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Wednesday, June 17, 2015

Effort and Reward

Jim Kwack cites Milton Friedman with the idea that inherited wealth should be taxed at the same rate as regular income.   Given a modest exemption - say a few million dollars, to avoid destroying family businesses - I concur.

I'm not sure I believe Friedman when he says this, though.
The man who is hard working and thrifty is to be regarded as ‘deserving’; yet these qualities owe much to the genes he was fortunate (or fortunate?) enough to inherit.”

This deterministic idea gives the individual no credit at all for his own hard work and dedication, and implies that twins should be equally hard working and "deserving."  Even more insidiously, though, it enables thinking about the unsuccessful in terms of a stereotyped notion of hereditary laziness for those inheriting less fortunate genes.  Down that road lies eugenics.

The lucky sperm club notion does have merit, though.  Not in terms of abilities but in terms of financial stability and backing, educational opportunities, network connections, access to health care and numerous other intangibles.

I have a different take from Friedman, more along the lines of the ideas expressed in comments to Kwack's article by Charles Broming.   Luck - and not of the genetics dice-roll type - plays a huge and generally unrecognized roll in the success or failure of any endeavor.  Two identically talented and ambitious entrepreneurs can set up identical businesses on the same day and one might succeed while the other fails due to either completely random factors like the weather, a change in traffic patterns or gentrification, or some other uncontrollable external factor; or due to unequal opportunities like available financing, suitability of location or a variety of other luck-related circumstances.

Two identical baseball pitchers can have widely different results due to the park they play in, the quality of the defense behind them, and the run support given by their own offense.   This barely hints at the notion of unequal opportunities.

Beyond that, there is the fact that rewards are not distributed linearly with respect to outcomes.  In fact, reward levels can often be quantized.  This, from the world of pro golf, is illustrative.
The difference between making it back onto the tour and being demoted to the Nationwide might only be a couple of dozen golf shots over the course of a season, but the financial repercussions are huge. Prize money on the Nationwide is only about 10% of the tour’s. Last year’s top moneymaker on the PGA Tour, Luke Donald, made $6.7 million on the golf course; the top player on the Nationwide Tour made $414,000. Most Nationwide events are not televised, and endorsement deals are one-third as big, if not smaller. If playing on the PGA Tour is like having your product stocked at Wal-Mart, competing on the Nationwide is like selling through a regional supermarket chain.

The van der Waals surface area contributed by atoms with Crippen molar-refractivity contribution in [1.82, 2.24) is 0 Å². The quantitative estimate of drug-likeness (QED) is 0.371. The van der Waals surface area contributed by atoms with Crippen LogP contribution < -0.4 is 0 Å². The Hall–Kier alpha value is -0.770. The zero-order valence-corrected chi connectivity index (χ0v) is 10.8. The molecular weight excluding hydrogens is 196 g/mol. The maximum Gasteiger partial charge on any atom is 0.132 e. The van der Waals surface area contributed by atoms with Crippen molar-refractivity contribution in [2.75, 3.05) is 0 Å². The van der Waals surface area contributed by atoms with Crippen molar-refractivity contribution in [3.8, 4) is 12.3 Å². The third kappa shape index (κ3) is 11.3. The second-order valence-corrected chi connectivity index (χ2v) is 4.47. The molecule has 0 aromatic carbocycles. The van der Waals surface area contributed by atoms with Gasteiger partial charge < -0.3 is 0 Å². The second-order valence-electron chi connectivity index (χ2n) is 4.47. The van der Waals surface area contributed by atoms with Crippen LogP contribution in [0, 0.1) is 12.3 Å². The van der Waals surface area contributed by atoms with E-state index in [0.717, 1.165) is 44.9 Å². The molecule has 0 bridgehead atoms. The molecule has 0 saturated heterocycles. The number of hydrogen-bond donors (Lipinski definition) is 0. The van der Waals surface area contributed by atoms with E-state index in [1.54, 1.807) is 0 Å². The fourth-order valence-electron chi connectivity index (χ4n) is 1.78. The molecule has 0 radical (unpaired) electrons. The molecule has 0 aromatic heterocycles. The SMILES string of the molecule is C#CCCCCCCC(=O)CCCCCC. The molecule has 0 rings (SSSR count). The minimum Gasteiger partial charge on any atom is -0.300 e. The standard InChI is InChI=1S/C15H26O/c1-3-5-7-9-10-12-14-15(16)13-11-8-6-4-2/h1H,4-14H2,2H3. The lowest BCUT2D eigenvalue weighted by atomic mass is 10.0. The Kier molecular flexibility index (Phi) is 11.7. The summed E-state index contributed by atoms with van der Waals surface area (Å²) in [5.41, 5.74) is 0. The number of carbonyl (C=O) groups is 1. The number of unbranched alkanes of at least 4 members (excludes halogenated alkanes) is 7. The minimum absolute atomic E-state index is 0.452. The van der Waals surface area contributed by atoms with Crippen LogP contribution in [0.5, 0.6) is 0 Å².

I firmly believe that a more equal society is, generally speaking, better than a society characterized by stark and growing inequality.  Whether this notion is supported by brute economics or not; a humane consideration of quality-of-life issues for the have-nots influences the equitability and stability of society in numerous non-trivial ways.

All of this lends support to my belief in high inheritance taxes and a steeply progressive income tax.

1 comment:

The Arthurian said...

"When the lawgiver has once fixed the law of inheritance, he can rest for centuries; once the impulse has been given to his handiwork, he can take his hand away; the mechanism works by its own power and apparently spontaneously aims at the goal indicated beforehand. If it has been drafted in a certain way, it assembles, concentrates, and piles up property, and soon power too, in the hands of one man; in a sense it makes an aristocracy leap forth from the ground. Guided by other principles and directed toward other goals, its effect is even quicker; it divides, shares, and spreads property and power..." -- Alexis de Tocqueville, Democracy in America

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